Phillip Groves, 23, was a young Marine preparing for a deployment to Iraq. During training, he began experiencing strange symptoms. Simple tasks, such as sitting up in bed in the morning, left him feeling winded. After medical evaluation, he was diagnosed with stage 4 heart failure. He was 20 years old.
Groves was referred to the Advanced Heart Failure Program at Jewish Hospital. He began treatment there in January 2009 and underwent open-heart surgery to have a LVAD implanted to help his heart function.
Later that year, physicians discussed with Groves the possibility of improving his condition and removing his LVAD. Groves was immediately on board. He was treated with the recovery protocol and in July 2011, his heart was strong enough to remove the LVAD.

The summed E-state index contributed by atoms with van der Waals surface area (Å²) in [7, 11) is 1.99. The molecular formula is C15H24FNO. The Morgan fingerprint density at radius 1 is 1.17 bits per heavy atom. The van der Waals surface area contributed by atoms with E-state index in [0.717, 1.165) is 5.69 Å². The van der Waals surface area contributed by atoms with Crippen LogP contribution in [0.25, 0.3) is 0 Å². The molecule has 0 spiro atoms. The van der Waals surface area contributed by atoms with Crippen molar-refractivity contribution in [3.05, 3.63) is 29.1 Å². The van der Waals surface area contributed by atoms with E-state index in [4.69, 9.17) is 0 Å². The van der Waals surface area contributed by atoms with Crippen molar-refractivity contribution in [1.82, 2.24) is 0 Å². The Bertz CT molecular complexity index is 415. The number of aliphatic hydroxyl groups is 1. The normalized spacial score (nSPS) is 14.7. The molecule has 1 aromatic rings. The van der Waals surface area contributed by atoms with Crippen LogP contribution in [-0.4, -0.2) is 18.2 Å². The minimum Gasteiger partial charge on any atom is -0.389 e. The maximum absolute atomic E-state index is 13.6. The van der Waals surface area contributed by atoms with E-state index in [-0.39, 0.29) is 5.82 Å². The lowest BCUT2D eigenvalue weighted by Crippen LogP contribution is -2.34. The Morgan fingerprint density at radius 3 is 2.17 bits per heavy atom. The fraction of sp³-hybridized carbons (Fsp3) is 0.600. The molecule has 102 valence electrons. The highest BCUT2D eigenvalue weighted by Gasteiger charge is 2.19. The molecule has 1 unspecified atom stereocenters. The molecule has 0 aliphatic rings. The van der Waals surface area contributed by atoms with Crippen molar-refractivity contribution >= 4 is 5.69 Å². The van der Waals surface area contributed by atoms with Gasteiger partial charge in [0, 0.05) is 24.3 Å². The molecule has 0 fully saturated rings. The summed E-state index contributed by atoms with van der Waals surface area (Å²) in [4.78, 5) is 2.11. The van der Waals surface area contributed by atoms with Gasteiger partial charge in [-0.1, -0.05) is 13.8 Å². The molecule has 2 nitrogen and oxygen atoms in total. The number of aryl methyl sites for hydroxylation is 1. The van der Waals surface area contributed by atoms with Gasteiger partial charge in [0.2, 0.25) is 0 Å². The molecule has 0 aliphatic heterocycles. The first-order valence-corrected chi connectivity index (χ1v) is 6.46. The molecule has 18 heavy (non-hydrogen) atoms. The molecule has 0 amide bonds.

“When they said I could have the LVAD out, it was pretty exciting,” said Groves. “I’d had the LVAD for two years. Once it was out, it was nice to take a normal shower again…and to be able to sleep any way that I wanted.”
“If there is someone out there with an LVAD who may be a candidate for this program, I would encourage them to listen to the doctors. It’s definitely worth it if it’s an option,” he said.